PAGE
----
This is a sponsored post written by me on behalf of AmazingKarma.com for IZEA. All opinions are 100% mine.
I am a baptized Lutheran, specifically of the ELCA variety, and I will proudly say that I am a Christian. I will also proudly say that I have always been more of a spiritual person than a religious person. My father’s side of the family is Roman Catholic and my mother’s side of the family is Buddhist. My maternal grandmother, in fact, has always told me that Buddhism is more of a life philosophy than a true religion which I have truly taken to heart. Karma is a tenant of Buddhism, but do you believe in Karma? For that matter, what does Karma mean to you?
Karma, according to Dictionary.com, means: “thecosmicprincipleaccordingtowhicheachpersonisrewardedorpunishedinoneincarnationaccordingtothatperson’sdeedsinthepreviousincarnation.”
So does that mean you have to be religious to believe in Karma?
I think that Karma extends beyond religion and instead is the result of the energy that you are sending out in the universe by your actions. That energy, whether positive or negative, is going to come back to you eventually.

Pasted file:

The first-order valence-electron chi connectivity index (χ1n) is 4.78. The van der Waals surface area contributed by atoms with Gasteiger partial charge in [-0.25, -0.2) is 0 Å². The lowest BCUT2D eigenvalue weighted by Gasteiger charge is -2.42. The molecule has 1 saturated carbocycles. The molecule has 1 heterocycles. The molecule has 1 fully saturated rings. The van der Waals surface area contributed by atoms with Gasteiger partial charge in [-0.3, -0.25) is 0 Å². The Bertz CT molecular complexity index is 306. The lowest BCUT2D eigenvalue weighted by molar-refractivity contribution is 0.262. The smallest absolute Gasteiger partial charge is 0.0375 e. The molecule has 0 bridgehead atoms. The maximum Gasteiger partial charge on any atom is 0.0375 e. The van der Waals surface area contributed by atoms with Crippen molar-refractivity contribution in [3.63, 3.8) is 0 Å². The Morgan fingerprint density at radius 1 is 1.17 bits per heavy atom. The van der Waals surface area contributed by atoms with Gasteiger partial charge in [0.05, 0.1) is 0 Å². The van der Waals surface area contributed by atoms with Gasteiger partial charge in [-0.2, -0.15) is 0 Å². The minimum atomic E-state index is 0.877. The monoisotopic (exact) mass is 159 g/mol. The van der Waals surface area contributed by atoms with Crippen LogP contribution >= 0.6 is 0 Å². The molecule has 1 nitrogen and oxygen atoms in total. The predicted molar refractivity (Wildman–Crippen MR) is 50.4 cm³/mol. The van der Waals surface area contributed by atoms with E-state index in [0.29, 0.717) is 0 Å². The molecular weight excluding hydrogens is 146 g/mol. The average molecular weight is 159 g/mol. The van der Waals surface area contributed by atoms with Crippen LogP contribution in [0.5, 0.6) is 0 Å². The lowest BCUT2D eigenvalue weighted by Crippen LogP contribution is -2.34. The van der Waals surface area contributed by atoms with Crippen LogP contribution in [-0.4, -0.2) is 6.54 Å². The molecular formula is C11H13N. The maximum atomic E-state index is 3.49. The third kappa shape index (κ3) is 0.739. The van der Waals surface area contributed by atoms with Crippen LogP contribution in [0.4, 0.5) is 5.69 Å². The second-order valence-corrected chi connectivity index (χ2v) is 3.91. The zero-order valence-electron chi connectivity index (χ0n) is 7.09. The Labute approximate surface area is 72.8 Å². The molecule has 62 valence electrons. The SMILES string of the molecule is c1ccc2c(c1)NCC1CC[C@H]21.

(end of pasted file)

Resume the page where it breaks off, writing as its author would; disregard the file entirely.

What goes around, comes around. And don’t forget the golden rule: Do unto others as you would have them do unto you. Which, when you think about it, aren’t they the same thing? That’s Karma.
Karma is not tied to any one specific religion. Karma is about being conscience of your fellow human beings. It’s about common sense and doing the right thing.
For me, Karma means being mindful of my actions, responsibility for myself, thoughtful of my words, and present in my deeds.
Did you know that more women believe in Karma than men?
If you do believe in Karma, then I would encourage you to check out Amazing Karma.
Kori is a late diagnosed neurodivergent mom. She is currently located in Albany, NY where she is raising a neurodiverse family. Her older daughter is non-speaking autistic (and also has ADHD and Anxiety) and her youngest daughter is HSP/Gifted. A blogger, podcaster, writer, and coach; Kori shares neurodivergent life in a neurotypical world while helping others to do the same.
As an empath, HSP, and highly intuitive individual, Kori brings her own life experiences as an autistic woman combined with her adventures in momming to bring you the day-to-day of her life at home.
Kori is on a mission to empower moms of autistic children to make informed parenting decisions with confidence and conviction.
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